Billed as an ‘extraordinary act of collective creativity’, and one of ten projects which form part of the controversial Unboxed: Creativity in the UK, SEE MONSTER is conceived as a fusion of environmentalism, creativity, fantasy, and play. Standing 35 meters tall and weighing in at 450 tonnes SEE MONSTER sits in a shallow pool at the former Tropicana lido on the beach at Weston-Super-Mare on the west coast of England. Its bones are a de-commissioned North Sea gas platform. Its purpose is to provide a temporary art exhibition and high-rise garden designed to inspire conversations about the climate emergency, renewable energy, and sustainability.
See Monster seems at first to be disconnected from its environmental origins; beached at the Weston-Super-Mare seabreak like a poorly navigating whale, lumpen but silent, one decapitated head of an extensive infrastructure of gas pipelines, container ships, and sea-blasted steel.
There seems nothing to be learnt here, neither of energy nor extraction, nothing to be taken away about either environment or ecology except the banal reiteration of the perils of reliance on the very things it was built to serve.
Yet See Monster does speak through other forms – the forms of those who come to see it, climb it, stomp around it, grab hold of it, or skelter downwards through it. And it speaks also through other sounds, too: the sound of the waterfall which roars down into a pool at its feet and the sound of the wind through the sculptures of its topmost deck. What role does sound play, then, in viewing the See Monster – first on the bodies of those who immerse themselves in it, and second of the sounds it makes itself.
While understanding more of environment might seem absent in cerebral terms it is clearly felt by visitors in physiological ones. See Monster’s vertiginous rise from the ground floods through the nervous system, snapping into the fizz of nerve-endings well-known to those with a fear of heights. The steep metal stairways and swaying cantilevered walkways increase respiration and make muscles work. By the top deck the wind whips around the face and demands attention to balance. Its sound makes for shouting, and for breathlessness. The quickest route down, by a narrow slide, reminds us of weight and movement. Energies kinetic, thermal and electric emerge from everyone enwrapped in See Monster’s structures.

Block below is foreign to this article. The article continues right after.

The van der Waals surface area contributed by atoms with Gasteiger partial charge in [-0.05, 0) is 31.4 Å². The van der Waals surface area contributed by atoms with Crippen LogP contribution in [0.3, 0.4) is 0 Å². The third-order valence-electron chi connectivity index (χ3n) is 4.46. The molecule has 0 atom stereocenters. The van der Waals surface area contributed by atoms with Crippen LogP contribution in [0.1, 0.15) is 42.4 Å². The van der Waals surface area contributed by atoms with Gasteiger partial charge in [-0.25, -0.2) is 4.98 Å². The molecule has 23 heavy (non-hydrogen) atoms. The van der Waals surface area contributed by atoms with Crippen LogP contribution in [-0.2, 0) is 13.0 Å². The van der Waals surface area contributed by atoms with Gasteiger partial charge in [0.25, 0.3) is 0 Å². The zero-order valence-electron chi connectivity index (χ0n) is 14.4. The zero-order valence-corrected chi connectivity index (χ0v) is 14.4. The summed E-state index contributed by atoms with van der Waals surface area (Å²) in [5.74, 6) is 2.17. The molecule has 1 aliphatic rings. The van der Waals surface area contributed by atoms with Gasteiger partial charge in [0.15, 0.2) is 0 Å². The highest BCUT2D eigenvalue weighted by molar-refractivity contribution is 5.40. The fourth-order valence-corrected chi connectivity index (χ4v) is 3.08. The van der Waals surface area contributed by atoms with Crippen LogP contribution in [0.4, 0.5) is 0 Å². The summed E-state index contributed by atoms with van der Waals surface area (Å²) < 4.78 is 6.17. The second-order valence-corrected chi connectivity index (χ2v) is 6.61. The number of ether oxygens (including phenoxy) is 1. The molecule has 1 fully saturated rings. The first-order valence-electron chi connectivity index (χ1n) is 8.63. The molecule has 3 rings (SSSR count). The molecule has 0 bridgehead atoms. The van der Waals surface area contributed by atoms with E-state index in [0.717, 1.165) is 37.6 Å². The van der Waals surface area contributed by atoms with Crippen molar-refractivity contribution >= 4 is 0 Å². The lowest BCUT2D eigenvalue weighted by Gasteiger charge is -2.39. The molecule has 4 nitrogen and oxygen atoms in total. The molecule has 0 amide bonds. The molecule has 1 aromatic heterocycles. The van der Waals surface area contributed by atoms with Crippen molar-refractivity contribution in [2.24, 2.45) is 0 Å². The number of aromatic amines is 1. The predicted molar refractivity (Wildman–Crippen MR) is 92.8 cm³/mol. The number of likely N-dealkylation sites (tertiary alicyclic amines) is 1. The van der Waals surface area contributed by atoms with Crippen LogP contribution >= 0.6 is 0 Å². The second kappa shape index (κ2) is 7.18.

There is something alchemical in its power to make us feel those energies in place of the energy it has itself lost. It makes us remember that the most generous and critical understanding of energy must include those human physiological energies underpinned and maintained by those other energies it once helped to extract.
As well as the sounds one’s own body makes, the See Monster also provides its own noise. The monster’s roar comes from the waterfall which pours from the first deck into a pool below.
Its first deck uses the old gas distribution pipes to emit a vaporous steam – the monster’s breath, possibly – which hisses across visitor’s heads.
On the top deck a wind sculpture captures the winds blowing in across the Severn estuary and transforms them into a low consistent droning shriek.
The effect of the sound is to give the See Monster some form of life – or at least the effect of aliveness. It also acts to remind us, through sound, of the cost to the environment, of energy extraction. The sounds are all sounds associated with pain and stress – the roar, the hiss, the shriek. Combined with the sounds we experience from within our own bodies there is a growing See Monster soundscape that speaks to energy, our efforts to get it and use it, and the damage to the environment that it can do.
The See Monster is not the monster it once was. It is instead another kind of beast; transformed into immersive art where the very mode of immersion constitutes the method by which understanding and reflection can begin. Ironically, it is not what one sees of the See Monster that counts. It is what one hears and feels.
UPDATE: In November 2022 the exhibition of the SEE MONSTER ended, the structure was dismantled, and its parts recycled. It is still possible to visit the monster online, take an audio tour or listen to the immersive audio experience Weathering Together.